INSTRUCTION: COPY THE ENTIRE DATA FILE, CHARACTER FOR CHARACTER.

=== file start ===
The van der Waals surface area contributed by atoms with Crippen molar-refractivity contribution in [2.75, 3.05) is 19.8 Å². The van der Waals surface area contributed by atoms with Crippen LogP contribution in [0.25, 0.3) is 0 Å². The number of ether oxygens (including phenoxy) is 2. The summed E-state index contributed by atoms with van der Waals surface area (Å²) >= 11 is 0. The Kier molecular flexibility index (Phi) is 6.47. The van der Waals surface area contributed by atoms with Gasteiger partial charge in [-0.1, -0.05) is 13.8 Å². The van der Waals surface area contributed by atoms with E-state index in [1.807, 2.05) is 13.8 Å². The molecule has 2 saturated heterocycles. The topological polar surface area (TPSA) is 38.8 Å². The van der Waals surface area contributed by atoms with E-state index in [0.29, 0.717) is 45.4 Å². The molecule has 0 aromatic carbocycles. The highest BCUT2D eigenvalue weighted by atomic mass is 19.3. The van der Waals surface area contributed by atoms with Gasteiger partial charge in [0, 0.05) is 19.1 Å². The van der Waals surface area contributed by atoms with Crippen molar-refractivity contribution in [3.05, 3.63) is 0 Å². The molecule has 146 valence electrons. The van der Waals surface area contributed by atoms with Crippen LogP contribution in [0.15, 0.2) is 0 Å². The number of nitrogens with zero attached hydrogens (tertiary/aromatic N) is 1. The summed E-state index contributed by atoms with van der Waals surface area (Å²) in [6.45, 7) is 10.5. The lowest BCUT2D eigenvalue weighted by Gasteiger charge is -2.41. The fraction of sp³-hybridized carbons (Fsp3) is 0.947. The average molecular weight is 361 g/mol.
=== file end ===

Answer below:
The van der Waals surface area contributed by atoms with Crippen molar-refractivity contribution in [2.75, 3.05) is 19.8 Å². The van der Waals surface area contributed by atoms with Crippen LogP contribution in [0.25, 0.3) is 0 Å². The number of ether oxygens (including phenoxy) is 2. The summed E-state index contributed by atoms with van der Waals surface area (Å²) >= 11 is 0. The Kier molecular flexibility index (Phi) is 6.47. The van der Waals surface area contributed by atoms with Gasteiger partial charge in [-0.1, -0.05) is 13.8 Å². The van der Waals surface area contributed by atoms with E-state index in [1.807, 2.05) is 13.8 Å². The molecule has 2 saturated heterocycles. The topological polar surface area (TPSA) is 38.8 Å². The van der Waals surface area contributed by atoms with E-state index in [0.29, 0.717) is 45.4 Å². The molecule has 0 aromatic carbocycles. The highest BCUT2D eigenvalue weighted by atomic mass is 19.3. The van der Waals surface area contributed by atoms with Gasteiger partial charge in [0, 0.05) is 19.1 Å². The van der Waals surface area contributed by atoms with Crippen molar-refractivity contribution in [3.05, 3.63) is 0 Å². The molecule has 146 valence electrons. The van der Waals surface area contributed by atoms with Crippen LogP contribution in [0.15, 0.2) is 0 Å². The number of nitrogens with zero attached hydrogens (tertiary/aromatic N) is 1. The summed E-state index contributed by atoms with van der Waals surface area (Å²) in [6.45, 7) is 10.5. The lowest BCUT2D eigenvalue weighted by Gasteiger charge is -2.41. The fraction of sp³-hybridized carbons (Fsp3) is 0.947. The average molecular weight is 361 g/mol.